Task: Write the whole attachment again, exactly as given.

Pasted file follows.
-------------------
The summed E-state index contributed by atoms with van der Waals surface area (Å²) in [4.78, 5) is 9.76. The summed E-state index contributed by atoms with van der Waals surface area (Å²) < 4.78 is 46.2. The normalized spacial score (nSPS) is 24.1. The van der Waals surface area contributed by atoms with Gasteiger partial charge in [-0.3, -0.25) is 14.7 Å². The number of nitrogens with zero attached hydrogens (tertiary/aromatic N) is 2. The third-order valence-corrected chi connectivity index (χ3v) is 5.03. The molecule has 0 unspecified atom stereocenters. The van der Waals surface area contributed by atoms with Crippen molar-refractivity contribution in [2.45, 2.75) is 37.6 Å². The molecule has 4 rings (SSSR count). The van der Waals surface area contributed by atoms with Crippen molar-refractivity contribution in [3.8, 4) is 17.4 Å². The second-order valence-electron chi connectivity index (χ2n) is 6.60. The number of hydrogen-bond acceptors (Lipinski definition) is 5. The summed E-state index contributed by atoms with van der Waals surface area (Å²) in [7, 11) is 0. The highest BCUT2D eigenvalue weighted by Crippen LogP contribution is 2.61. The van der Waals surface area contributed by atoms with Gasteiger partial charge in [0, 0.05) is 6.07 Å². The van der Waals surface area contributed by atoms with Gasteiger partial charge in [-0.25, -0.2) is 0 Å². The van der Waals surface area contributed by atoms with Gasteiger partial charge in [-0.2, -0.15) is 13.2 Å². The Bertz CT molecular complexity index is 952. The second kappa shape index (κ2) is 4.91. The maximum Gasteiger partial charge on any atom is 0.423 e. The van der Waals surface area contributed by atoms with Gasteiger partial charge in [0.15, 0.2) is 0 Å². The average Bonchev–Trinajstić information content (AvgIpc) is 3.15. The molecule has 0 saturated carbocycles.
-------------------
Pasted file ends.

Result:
The summed E-state index contributed by atoms with van der Waals surface area (Å²) in [4.78, 5) is 9.76. The summed E-state index contributed by atoms with van der Waals surface area (Å²) < 4.78 is 46.2. The normalized spacial score (nSPS) is 24.1. The van der Waals surface area contributed by atoms with Gasteiger partial charge in [-0.3, -0.25) is 14.7 Å². The number of nitrogens with zero attached hydrogens (tertiary/aromatic N) is 2. The third-order valence-corrected chi connectivity index (χ3v) is 5.03. The molecule has 0 unspecified atom stereocenters. The van der Waals surface area contributed by atoms with Crippen molar-refractivity contribution in [2.45, 2.75) is 37.6 Å². The molecule has 4 rings (SSSR count). The van der Waals surface area contributed by atoms with Crippen molar-refractivity contribution in [3.8, 4) is 17.4 Å². The second-order valence-electron chi connectivity index (χ2n) is 6.60. The number of hydrogen-bond acceptors (Lipinski definition) is 5. The summed E-state index contributed by atoms with van der Waals surface area (Å²) in [7, 11) is 0. The highest BCUT2D eigenvalue weighted by Crippen LogP contribution is 2.61. The van der Waals surface area contributed by atoms with Gasteiger partial charge in [0, 0.05) is 6.07 Å². The van der Waals surface area contributed by atoms with Gasteiger partial charge in [-0.25, -0.2) is 0 Å². The van der Waals surface area contributed by atoms with Gasteiger partial charge in [-0.2, -0.15) is 13.2 Å². The Bertz CT molecular complexity index is 952. The second kappa shape index (κ2) is 4.91. The maximum Gasteiger partial charge on any atom is 0.423 e. The van der Waals surface area contributed by atoms with Gasteiger partial charge in [0.15, 0.2) is 0 Å². The average Bonchev–Trinajstić information content (AvgIpc) is 3.15. The molecule has 0 saturated carbocycles.